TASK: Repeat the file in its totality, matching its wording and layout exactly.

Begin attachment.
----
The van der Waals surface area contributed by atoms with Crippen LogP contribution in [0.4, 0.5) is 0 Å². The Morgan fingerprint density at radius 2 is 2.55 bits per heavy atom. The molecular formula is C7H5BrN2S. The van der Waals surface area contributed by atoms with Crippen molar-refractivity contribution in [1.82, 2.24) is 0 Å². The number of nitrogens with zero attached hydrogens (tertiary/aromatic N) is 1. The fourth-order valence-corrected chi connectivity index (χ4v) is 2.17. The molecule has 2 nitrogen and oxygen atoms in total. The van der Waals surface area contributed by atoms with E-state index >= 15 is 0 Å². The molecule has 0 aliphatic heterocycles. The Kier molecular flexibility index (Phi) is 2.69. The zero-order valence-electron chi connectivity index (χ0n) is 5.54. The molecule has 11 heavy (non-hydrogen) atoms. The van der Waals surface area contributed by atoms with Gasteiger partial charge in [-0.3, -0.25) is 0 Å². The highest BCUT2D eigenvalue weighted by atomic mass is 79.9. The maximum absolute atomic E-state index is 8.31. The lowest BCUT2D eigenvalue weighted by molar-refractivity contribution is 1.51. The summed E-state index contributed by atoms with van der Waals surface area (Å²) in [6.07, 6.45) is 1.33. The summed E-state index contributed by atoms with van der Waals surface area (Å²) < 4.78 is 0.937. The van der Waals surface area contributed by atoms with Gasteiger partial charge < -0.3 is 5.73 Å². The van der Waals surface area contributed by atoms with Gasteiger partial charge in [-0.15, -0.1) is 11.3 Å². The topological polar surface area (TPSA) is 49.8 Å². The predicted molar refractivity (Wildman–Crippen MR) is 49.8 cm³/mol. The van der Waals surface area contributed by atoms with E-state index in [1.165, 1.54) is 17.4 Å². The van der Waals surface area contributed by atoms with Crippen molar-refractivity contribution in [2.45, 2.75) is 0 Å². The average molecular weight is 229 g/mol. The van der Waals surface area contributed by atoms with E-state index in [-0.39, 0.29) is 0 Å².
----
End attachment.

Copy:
The van der Waals surface area contributed by atoms with Crippen LogP contribution in [0.4, 0.5) is 0 Å². The Morgan fingerprint density at radius 2 is 2.55 bits per heavy atom. The molecular formula is C7H5BrN2S. The van der Waals surface area contributed by atoms with Crippen molar-refractivity contribution in [1.82, 2.24) is 0 Å². The number of nitrogens with zero attached hydrogens (tertiary/aromatic N) is 1. The fourth-order valence-corrected chi connectivity index (χ4v) is 2.17. The molecule has 2 nitrogen and oxygen atoms in total. The van der Waals surface area contributed by atoms with E-state index >= 15 is 0 Å². The molecule has 0 aliphatic heterocycles. The Kier molecular flexibility index (Phi) is 2.69. The zero-order valence-electron chi connectivity index (χ0n) is 5.54. The molecule has 11 heavy (non-hydrogen) atoms. The van der Waals surface area contributed by atoms with Gasteiger partial charge in [-0.3, -0.25) is 0 Å². The highest BCUT2D eigenvalue weighted by atomic mass is 79.9. The maximum absolute atomic E-state index is 8.31. The lowest BCUT2D eigenvalue weighted by molar-refractivity contribution is 1.51. The summed E-state index contributed by atoms with van der Waals surface area (Å²) in [6.07, 6.45) is 1.33. The summed E-state index contributed by atoms with van der Waals surface area (Å²) < 4.78 is 0.937. The van der Waals surface area contributed by atoms with Gasteiger partial charge < -0.3 is 5.73 Å². The van der Waals surface area contributed by atoms with Gasteiger partial charge in [-0.15, -0.1) is 11.3 Å². The topological polar surface area (TPSA) is 49.8 Å². The predicted molar refractivity (Wildman–Crippen MR) is 49.8 cm³/mol. The van der Waals surface area contributed by atoms with E-state index in [1.165, 1.54) is 17.4 Å². The van der Waals surface area contributed by atoms with Crippen molar-refractivity contribution in [2.45, 2.75) is 0 Å². The average molecular weight is 229 g/mol. The van der Waals surface area contributed by atoms with E-state index in [-0.39, 0.29) is 0 Å².